What's laughable about the leftist indignation after the BOS appointed Lee interim mayor instead of Aaron Peskin or Michael Hennesey is that they would have done pretty much the same thing Mayor Lee has done and is doing. The political differences between the three candidates were/are miniscule. The only difference is that Lee really is an interim mayor with no ambitions for higher office whose main task is to achieve a consensus on the city's looming penison tsunami. Until his time is up next January, Lee will be the establishment's caretaker, making the same kind of appointments that Peskin and Hennessey would have made, e.g., Joel Ramos to the MTA board.
As I've pointed out before, much of the progressive agenda has already been rejected by city voters, like public power, legalizing prostitution, a do-nothing approach on homelessness and Sit-Lie, and dumping JROTC from city schools.
In today's BeyondChron, Randy Shaw
urges Supervisor Avalos to enter the mayor's race as the progressive candidate. The only issue Shaw mentions is the Twitter tax break, which, as he notes, Avalos voted against. The question is, What would Avalos bring to the party? Where's the urgent need for a candidate with a progressive seal of approval? (For that matter, what did Matt Gonzalez bring to the campaign in 2003? Quick, except for homelessness, name a single important issue that distinguished him from Gavin Newsom.)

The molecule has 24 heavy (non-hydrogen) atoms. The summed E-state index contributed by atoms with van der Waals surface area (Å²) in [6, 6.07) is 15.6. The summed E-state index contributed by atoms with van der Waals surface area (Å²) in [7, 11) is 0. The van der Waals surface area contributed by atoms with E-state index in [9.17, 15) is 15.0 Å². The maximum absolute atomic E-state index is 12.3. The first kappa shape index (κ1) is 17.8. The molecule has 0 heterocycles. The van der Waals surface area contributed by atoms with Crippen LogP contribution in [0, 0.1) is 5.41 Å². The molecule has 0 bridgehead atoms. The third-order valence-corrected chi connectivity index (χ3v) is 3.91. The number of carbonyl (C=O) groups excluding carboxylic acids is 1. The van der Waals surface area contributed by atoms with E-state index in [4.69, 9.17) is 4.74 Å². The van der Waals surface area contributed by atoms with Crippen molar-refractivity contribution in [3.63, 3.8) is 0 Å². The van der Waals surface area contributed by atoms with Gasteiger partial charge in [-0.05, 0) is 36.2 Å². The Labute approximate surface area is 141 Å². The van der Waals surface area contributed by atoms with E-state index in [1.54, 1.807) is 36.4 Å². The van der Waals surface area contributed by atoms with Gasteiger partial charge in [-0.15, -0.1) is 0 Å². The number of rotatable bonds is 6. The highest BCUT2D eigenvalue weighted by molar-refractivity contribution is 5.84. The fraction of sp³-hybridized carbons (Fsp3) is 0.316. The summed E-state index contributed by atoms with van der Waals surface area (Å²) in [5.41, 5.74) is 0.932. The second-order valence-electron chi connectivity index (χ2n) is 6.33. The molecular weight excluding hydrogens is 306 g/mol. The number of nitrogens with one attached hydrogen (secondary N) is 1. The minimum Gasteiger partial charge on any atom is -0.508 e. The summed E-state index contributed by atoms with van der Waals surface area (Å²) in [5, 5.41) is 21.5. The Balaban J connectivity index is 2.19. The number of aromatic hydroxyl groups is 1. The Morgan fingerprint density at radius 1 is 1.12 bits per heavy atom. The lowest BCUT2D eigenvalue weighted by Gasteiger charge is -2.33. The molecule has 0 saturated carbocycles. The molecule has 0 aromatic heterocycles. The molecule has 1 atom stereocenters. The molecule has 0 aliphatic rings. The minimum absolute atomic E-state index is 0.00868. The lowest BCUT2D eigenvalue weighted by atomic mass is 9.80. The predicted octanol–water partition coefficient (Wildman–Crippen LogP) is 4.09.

...the Q&A softball format devised by Board of Supervisors President David Chiu resulted in what can best be described as a snooze fest and an opportunity for interim Mayor Ed Lee, who had one week to prepare answers to the questions posed, to read pre-scripted statements of policy without fear of pesky supplementary questions that could be used to challenge or further explore the mayor’s policies.
What makes Thomas think any of the supervisors had any follow-up questions? The point is that there is no serious dissent in City Hall on important issues, like transportation and development. When he was a supervisor, Chris Daly did a lot of chest-thumping and often showed his contempt for Mayor Newsom, but it was more personal than political. They both agreed on the bicycle bullshit, the transit corridors dogma, and important development projects, like the Rincon Hill highrises, the Market/Octavia Plan, and allowing UC to develop the old extension property.
The moral of the story: San Francisco is a one-party town politically. Even allowing for the fact that it's early in the campaign, this is illustrated nicely by the fact that none of the candidates for mayor has staked out a position on an important issue that is different from whatever the conventional wisdom is in City Hall.
Labels: Campaign for Mayor, Right and Left